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New international climate agreement of carbon lossesThu-09-2016
Data and methods are no longer an obstacle to the inclusion of REDD+ in a new climate agreement, argues Felix Creutzig.
Emissions from tropical deforestation and forest degradation are estimated to account for 7%–14% of the total CO2 emissions from human activities (Harris et al 2012, Achard et al 2014). 'Reduction of Emissions from deforestation and forest degradation (REDD+)' activities can therefore significantly help reduce greenhouse gas (GHG) emissions from forested lands (UNFCCC 2014). To what extent and under what rules REDD+ will be included in the new international climate agreement to be agreed in Paris in December 2015 is a key issue. Establishing robust methodologies for assessing forest activities has been one of the sticking points to include land-based emissions and mitigation in the past. This is particularly so in developing countries where forests are often remote, and there is a lack of inventory data for assessing historical reference levels against which to measure change.
Deriving carbon 'emission factors'
Satellite data is available at fine resolution (30 m) for measuring historical and current land cover change (Hansen et al 2013). More recently remote sensing data has been used to estimate aboveground biomass (AGB). Two widely known pan-tropical AGB datasets (Saatchi et al 2011, Baccini et al 2012) are now extensively used to derive carbon 'emission factors' from local (~100 km2) to continental levels (Langner et al 2014). The Intergovernmental Panel on Climate Change (IPCC) guidelines to estimate GHG emissions and removals from forests, consist of three 'Tier' levels of increasingly sophisticated methods (IPCC 2006). Many developing countries have to rely on 'Tier 1' default emission factors due to missing data or capacities (Bucki et al 2012, Romijn et al 2012). Such new maps can provide more accurate alternative values to the IPCC Tier 1 defaults.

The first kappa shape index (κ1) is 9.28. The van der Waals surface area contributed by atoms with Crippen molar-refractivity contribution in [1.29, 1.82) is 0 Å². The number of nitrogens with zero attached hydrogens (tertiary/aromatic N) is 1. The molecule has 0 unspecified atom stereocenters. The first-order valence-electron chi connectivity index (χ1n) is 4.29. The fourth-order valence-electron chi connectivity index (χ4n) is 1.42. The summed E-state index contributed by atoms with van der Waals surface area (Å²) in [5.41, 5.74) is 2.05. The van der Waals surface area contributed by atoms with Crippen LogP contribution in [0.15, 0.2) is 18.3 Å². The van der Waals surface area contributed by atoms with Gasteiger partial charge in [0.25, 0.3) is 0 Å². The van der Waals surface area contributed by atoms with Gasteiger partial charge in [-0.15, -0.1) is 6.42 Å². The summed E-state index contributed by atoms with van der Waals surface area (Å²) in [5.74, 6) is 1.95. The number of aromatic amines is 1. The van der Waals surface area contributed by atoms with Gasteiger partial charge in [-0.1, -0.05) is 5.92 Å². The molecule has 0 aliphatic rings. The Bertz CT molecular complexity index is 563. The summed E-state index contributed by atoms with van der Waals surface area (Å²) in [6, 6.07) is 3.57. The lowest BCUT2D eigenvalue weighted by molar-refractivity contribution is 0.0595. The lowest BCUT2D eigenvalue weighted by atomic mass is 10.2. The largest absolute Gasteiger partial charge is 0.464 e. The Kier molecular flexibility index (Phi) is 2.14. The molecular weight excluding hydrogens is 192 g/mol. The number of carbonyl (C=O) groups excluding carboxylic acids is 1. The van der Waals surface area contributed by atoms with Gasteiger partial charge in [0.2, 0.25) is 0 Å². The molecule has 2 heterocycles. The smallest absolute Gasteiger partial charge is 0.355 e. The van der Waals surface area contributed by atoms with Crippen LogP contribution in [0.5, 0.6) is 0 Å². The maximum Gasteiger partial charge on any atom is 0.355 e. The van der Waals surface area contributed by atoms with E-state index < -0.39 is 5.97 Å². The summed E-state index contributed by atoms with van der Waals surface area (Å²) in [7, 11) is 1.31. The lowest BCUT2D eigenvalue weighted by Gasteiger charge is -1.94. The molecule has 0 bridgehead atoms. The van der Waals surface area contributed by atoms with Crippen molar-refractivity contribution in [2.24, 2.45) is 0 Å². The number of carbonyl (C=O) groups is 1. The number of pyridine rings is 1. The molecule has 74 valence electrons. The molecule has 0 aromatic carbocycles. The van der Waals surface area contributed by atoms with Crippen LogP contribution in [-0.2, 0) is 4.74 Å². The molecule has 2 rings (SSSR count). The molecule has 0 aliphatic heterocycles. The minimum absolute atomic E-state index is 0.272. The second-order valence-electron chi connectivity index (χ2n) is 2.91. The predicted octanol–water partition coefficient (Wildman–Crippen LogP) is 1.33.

New approach of quantifying carbon losses
Researchers are developing increasingly sophisticated ways of using such satellite data. One example is the recent article by Tyukavina et al (2015) who present a new approach that employs recommended IPCCC good practices and a combination of remote sensing data (De Sy et al 2012) to quantify tropical forest aboveground carbon (AGC) losses from 2000 to 2012. This paper is an important extension of earlier studies applied to the Democratic Republic of Congo and Peru (Tyukavina et al 2013, Pelletier and Goetz 2015). More specifically Tyukavina et al show three technical aspects which allow more accurate estimates of AGC losses:
A sample-based approach had already been applied by Achard et al (2014) to estimate forest area losses, with 4000 units systematically distributed over the tropics. Tyukavina et al produce an unbiased estimate of forest area loss using a stratified random sample of 3000 pixels (~0.1 ha size) distributed in tropical forested regions. Furthermore Tyukavina et al distinguish 'natural forests' (primary and mature secondary forests, and natural woodlands) from 'managed forests' (plantations, agroforestry systems and areas of subsistence agriculture with tree cover rotation). Tyukavina et al confirm that a sample-based approach can provide more accurate, and significantly higher estimate of forest cover losses than a wall-to-wall approach: the higher estimate (due to 85 sample pixels only) is explained by small-scale forest dynamics not depicted in the wall-to-wall tree cover loss map. Getting these small-scale dynamics right can be very important for individual countries in setting accurate reference levels.